After the publication of this article’s print edition, Deliveroo hastily contacted us to clarify their position and refute Christian and Daisy’s claims about long-distance rides, late notifications and a faulty tipping system. According to their spokesperson, 66 percent of German riders working with the company have an employment contract (although new hires are encouraged to become freelancers during their job interview) and of the remaining freelancers, the majority are on an hourly payment scheme. “We’ve introduced fee-per-delivery for a small group of new freelance riders. However, we’ve seen a number of freelance riders on the hourly payment model choose to voluntarily switch to fee-per-delivery as they’ve seen that riders on the new model are making more money on average,” she notes.
Doro Zinke, a spokesperson from the German Federation of Trade Unions (Deutscher Gewerkschaftsbund), told us Deliveroo’s past and present payment models are both illegal in Germany, as they don’t guarantee the hourly minimum wage (currently €8.84). This is debatable, however, as the minimum wage doesn’t cover freelance contracts like theirs. Whether Deliveroo riders should be working as “freelancers” at all is another question: its main Berlin competitor, Foodora, provides all riders with proper employment contracts, as do many similar courier companies.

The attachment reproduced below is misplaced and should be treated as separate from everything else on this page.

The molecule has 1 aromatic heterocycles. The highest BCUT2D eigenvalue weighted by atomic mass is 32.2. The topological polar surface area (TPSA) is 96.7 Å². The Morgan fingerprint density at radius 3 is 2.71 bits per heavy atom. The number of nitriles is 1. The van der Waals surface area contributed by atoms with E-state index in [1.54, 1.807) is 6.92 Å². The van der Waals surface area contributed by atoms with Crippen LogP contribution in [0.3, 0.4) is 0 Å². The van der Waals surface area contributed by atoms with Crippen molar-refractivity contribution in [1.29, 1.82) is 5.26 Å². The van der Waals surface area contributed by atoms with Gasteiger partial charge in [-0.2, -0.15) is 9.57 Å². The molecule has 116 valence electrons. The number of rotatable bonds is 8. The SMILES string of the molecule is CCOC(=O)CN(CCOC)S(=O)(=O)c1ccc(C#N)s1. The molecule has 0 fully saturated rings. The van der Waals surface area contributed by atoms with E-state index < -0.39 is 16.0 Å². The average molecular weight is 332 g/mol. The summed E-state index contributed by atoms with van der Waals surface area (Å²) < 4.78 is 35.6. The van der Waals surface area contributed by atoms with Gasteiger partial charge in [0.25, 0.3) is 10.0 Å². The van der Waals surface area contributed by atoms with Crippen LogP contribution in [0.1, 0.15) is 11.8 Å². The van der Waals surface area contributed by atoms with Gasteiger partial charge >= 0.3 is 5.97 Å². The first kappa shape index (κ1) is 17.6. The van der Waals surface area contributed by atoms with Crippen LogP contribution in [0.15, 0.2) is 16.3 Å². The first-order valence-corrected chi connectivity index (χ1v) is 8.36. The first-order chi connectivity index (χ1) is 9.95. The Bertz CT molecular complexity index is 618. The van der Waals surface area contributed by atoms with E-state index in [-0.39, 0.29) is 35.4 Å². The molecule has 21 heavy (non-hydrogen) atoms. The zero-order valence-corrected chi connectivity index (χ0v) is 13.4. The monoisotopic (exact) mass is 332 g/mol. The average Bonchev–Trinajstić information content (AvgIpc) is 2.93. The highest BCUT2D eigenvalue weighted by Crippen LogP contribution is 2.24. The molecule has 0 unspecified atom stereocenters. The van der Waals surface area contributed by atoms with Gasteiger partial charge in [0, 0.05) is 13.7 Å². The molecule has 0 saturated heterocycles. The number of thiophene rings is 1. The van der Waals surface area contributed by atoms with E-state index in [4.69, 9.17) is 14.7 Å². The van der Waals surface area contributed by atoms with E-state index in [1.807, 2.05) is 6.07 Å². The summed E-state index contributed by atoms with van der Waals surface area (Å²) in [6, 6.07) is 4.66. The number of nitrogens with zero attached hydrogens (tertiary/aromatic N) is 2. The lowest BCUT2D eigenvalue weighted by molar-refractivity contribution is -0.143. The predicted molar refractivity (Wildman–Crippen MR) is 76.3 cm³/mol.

What options do the riders have? “German laws are not particularly friendly to whistleblowers, therefore my only suggestion is to form a union,” Zinke offered. Christian and some fellow Deliveroo riders have been working on just that, starting with a Facebook group, Roo Volution, where they can exchange experiences and advice. The 150-member group advertises itself on posters all over town. “We are using new, bolder strategies to increase awareness. There’s still a long way to go, but we’re pushing the envelope!” Christian says.
Their struggle is undermined by the noncommittal nature of the job and the Berliners performing it. People taking on delivery gigs are often students or internationals wooed by the promise of being able to work when and if they want; when they get fed up, they quit, move on or leave the country. They don’t care about what happens next and are not interested in fighting for workers’ rights. “When it came to actual union talk, only a few say they’d be in. Most don’t care enough about the job – it’s temporary anyway, so why bother?” laments Christian. He himself is looking for a new job, saying that all the trouble and his declining income are no longer worth the flexibility that drew him to Deliveroo in the first place.
Meanwhile Deliveroo is fighting to hold onto its freelancers. In its statement, the company wrote: “We continue to engage directly with all of our riders, and by working together with them, we will ensure that Deliveroo continues to offer great opportunities for riders and a great service to our customers.” Judging by the constant stream of recruitment ads online and across town, that may be an uphill battle for them.